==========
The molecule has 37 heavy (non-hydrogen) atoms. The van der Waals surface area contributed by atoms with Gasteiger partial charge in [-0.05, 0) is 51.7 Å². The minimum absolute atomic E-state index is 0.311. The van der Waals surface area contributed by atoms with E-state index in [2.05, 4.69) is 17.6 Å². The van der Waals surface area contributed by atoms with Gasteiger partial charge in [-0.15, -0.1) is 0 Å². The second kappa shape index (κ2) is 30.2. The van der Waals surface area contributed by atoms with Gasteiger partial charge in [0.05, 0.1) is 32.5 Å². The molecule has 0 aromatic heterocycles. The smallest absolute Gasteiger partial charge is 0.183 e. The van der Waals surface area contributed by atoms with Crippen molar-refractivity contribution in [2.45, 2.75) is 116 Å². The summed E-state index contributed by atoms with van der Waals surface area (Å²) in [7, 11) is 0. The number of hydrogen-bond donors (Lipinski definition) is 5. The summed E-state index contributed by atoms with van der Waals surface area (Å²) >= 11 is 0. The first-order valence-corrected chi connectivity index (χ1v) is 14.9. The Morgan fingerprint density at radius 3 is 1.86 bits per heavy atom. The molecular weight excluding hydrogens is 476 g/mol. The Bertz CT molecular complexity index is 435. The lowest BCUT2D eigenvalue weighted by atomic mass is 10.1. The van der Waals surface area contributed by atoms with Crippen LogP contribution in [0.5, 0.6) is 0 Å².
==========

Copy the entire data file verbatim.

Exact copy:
The molecule has 37 heavy (non-hydrogen) atoms. The van der Waals surface area contributed by atoms with Gasteiger partial charge in [-0.05, 0) is 51.7 Å². The minimum absolute atomic E-state index is 0.311. The van der Waals surface area contributed by atoms with E-state index in [2.05, 4.69) is 17.6 Å². The van der Waals surface area contributed by atoms with Gasteiger partial charge in [-0.15, -0.1) is 0 Å². The second kappa shape index (κ2) is 30.2. The van der Waals surface area contributed by atoms with Gasteiger partial charge in [0.05, 0.1) is 32.5 Å². The molecule has 0 aromatic heterocycles. The smallest absolute Gasteiger partial charge is 0.183 e. The van der Waals surface area contributed by atoms with Crippen molar-refractivity contribution in [2.45, 2.75) is 116 Å². The summed E-state index contributed by atoms with van der Waals surface area (Å²) in [7, 11) is 0. The number of hydrogen-bond donors (Lipinski definition) is 5. The summed E-state index contributed by atoms with van der Waals surface area (Å²) >= 11 is 0. The first-order valence-corrected chi connectivity index (χ1v) is 14.9. The Morgan fingerprint density at radius 3 is 1.86 bits per heavy atom. The molecular weight excluding hydrogens is 476 g/mol. The Bertz CT molecular complexity index is 435. The lowest BCUT2D eigenvalue weighted by atomic mass is 10.1. The van der Waals surface area contributed by atoms with Crippen LogP contribution in [0.5, 0.6) is 0 Å².